Drivers on phones the new ‘drink driving’

MOTORISTS on their phones is the “drink driving” of this generation, with the distraction under reported in crash statistics, authorities say.

Experts are meeting on Friday to solve Victoria’s soaring road death toll, which has reached 137 this year, compared to 88 at the same time in 2018.

Speaking ahead of the summit, Roads Safety Minister Jaala Pulford says a new media campaign will highlight the danger of drivers using mobile phones.

“Mobile phone use in cars is the drink driving of this generation,” she said.

“The research tells us people think just two seconds is not as horrifically hazardous as it is.

“If you’re travelling at 100kmh an hour, for 55 metres it’s equivalent to having a blindfold on.”

A Transport Accident Commission survey of 1742 Victorians, aged 18 to 60, revealed a third used the devices illegally while driving.

Research shows motorists of all ages are failing to heed the danger, says Joe Calafiore, CEO of the commission which receives 22,000 new injured clients a year.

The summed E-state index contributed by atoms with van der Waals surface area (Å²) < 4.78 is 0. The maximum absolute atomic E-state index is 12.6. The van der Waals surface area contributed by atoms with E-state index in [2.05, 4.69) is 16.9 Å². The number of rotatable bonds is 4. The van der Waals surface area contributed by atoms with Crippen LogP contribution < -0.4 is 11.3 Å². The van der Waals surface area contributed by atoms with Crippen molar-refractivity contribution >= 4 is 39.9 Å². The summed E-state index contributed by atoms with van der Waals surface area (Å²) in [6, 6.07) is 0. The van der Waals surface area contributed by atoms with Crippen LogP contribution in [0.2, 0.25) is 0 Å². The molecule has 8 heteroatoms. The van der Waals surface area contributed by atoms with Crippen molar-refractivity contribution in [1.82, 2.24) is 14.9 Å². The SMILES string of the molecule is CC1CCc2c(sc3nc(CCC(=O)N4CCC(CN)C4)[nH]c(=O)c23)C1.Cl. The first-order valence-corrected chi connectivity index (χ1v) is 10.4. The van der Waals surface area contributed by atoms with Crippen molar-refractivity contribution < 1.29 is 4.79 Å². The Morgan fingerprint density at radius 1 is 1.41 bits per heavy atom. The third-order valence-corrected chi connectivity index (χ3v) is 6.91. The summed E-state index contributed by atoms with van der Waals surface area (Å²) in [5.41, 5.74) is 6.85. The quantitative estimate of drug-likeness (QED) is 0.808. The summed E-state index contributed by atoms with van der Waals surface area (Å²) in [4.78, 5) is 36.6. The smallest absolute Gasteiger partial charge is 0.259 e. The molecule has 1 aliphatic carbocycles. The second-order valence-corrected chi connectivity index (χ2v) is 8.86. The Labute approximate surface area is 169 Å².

“It’s absolutely frightening and horrifying the consequences of the accidents the TAC sees,” he says.

“I was chatting to a trauma surgeon at the Alfred the other week, he said in seven out of the eight trauma wards in the hospital were people admitting to the hospital they were on their phones,” Mr Calafiore said.

“The statistics may be at the 10, 20 per cent level, but we know as road safety professionals, the proportion is much higher than that.”

Besides alcohol, drugs and speed, which are often factors in fatal crashes, distraction continues to be one of the biggest killers, police say.

Road Policing Command Assistant Commissioner Stephen Leane says people are becoming increasingly distracted by the technology in their cars.

Most lives lost this year have been on country roads, despite a recent increase in wire rope barriers, maintenance works and speed cameras, along with more police officers on the road.

Authorities blame distraction, older cars, older roads and higher speeds.

Motorcyclists are also over-represented in the toll, with 26 killed this year, 10 more than this time last year. Some weren’t wearing a properly-fitted helmet and others had no head protection.

Mr Leane urged drivers to play their role to prevent more deaths, and not just leave it to police or experts to solve.

© AAP 2019